Feta-p With Baked, Boiled, Sautéed, and Mashed Potatoes

I know, you guys, I know. Everybody knows how to make roasted potatoes. It is a well-known fact that American fetuses develop potato roasting abilities in the womb, possibly before they develop arms with which to roast said potatoes. How else would wacky holidays based on revisionist history survive the test of time? ((Thanksgiving, I’m looking at you.))

But I didn’t. You heard me. Until two months ago, I didn’t know how to make roasted potatoes. Sure, I’d tried sporadically over the years; usually well-intentioned efforts at replicating my father’s delicious rosemary potato slices or late night hash brown attempts. I could microwave a baked potato from the age of six. I could sautée potatoes with onions. I could bake potato and egg breakfast casseroles. And like any self-respecting half-Jew, I could fry a decent latke. But every time I tried roasting, the world’s easiest potato-cooking method, I ended up with a pan full of charred and shriveled potato corpses littered with rosemary-flavored ashes.

Enough was enough! After learning that an elementary school-aged acquaintance of mine roasted potatoes regularly for his family, I had to preserve the small amount of dignity left to me. So I buckled down, and–after scrutinizing dozens of recipes to ascertain whether they’d be Serena-proof–I began roasting. ((Well, first I chopped and seasoned and mixed, but after that I roasted.))

You could say this is a family recipe, though I’m not sure any of my family members have made potatoes quite like this. Nevertheless, the rosemary reminds me of my father’s garden and summer breakfasts in his house, the paprika is inspired by my part-Hungarian grandmother, who seems to put paprika on nearly everything with great success, and the feta is a habit instilled by a cousin who taught me to love non-Italian cheeses, no matter how suspicious they might smell.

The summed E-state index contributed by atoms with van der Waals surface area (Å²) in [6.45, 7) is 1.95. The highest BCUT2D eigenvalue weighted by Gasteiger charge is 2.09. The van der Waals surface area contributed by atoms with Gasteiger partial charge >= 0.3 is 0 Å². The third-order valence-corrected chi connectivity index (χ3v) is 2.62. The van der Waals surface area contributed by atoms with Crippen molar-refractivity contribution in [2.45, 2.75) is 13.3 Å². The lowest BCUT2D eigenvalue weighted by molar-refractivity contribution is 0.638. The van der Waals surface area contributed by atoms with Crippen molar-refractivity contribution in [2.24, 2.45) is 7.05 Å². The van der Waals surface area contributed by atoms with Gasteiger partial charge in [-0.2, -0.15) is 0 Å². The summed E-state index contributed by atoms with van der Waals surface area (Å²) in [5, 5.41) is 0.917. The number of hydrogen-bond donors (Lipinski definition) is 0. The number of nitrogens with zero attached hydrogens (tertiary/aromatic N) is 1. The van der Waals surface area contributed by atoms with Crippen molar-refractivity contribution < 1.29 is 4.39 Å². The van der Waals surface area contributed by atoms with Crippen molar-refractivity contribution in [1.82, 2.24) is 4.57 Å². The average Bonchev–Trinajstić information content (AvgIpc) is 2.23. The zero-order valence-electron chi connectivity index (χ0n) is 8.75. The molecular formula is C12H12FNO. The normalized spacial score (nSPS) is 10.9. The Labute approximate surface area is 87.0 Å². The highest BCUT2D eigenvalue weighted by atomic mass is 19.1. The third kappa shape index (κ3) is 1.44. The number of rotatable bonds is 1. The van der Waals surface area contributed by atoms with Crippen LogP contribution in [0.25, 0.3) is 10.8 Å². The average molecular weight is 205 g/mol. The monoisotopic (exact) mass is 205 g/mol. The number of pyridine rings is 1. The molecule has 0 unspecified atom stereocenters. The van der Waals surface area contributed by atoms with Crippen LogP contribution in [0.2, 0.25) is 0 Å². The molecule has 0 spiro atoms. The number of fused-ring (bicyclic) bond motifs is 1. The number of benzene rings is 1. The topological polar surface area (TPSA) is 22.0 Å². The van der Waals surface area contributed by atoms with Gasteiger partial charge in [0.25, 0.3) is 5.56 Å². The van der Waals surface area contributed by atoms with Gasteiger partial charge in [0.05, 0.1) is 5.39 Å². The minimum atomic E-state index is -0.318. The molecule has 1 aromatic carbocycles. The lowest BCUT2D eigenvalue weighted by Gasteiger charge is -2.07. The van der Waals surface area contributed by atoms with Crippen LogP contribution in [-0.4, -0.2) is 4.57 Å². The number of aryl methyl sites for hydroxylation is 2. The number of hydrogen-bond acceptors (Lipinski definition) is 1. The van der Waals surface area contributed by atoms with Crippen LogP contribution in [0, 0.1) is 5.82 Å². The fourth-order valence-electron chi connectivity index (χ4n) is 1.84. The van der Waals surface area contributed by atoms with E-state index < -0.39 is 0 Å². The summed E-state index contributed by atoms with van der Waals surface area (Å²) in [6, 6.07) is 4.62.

Feta-p With Baked, Boiled, Sautéed, and Mashed Potatoes (Or: Roast Potatoes for Ashamed Cooks Who Have Never Successfully Roasted Them Before)



  • 2 pounds potatoes (I prefer small potatoes, like fingerlings, because you can easily cut them into adorable little wedges)
  • 1 medium onion
  • 3-5 cloves garlic
  • a couple of handfuls fresh rosemary
  • 2 tbsp olive oil
  • 1-2 tsp paprika
  • 1/2 tsp salt
  • 1/4 to 1/2 cup feta cheese (depending upon number of diners)

Preheat oven to 400F (230C).

Cut potatoes into wedges. Mine are usually no thicker than 2/3″ and no longer than 2 inches, but some of you with larger mouths can probably handle more hefty potato wedges. Roughly chop onions and mince your garlic. Chop rosemary in half if the whole leaf frightens you.

Mix garlic, onion, rosemary, salt, and olive oil together in a large glass or ceramic casserole dish. ((The wider the dish, the more evenly baked your potatoes will be, since they won’t be stacked on top of one another. If you have a dish large enough to spread them out it a single layer, use it. My oven doesn’t even fit a dish that size, but I can dream.)) Add potatoes and stir until coated with the mixture.

Bake for 25-35 minutes, stirring occasionally. ((I have a convection oven, so I baked normally for 15-20 minutes then lowered the temperature to about 180C and turned the fan on, which crisped up the tops nicely.)) Keep an eye on your potatoes and stir whenever the top layer seems crispy enough, redistributing the undercooked ones to the top. Sprinkle a little paprika over the potatoes each time you stir.

If the garlic and onion are a little caramalized or burned in the end, great! The flavor will be that much better.

Serve immediately, crumbling feta on top to serve. Makes two servings for me, or a whole meal for a family of four.


Related: Don’t know what to do with all that leftover feta? Bake it with some pasta! Recipe here.

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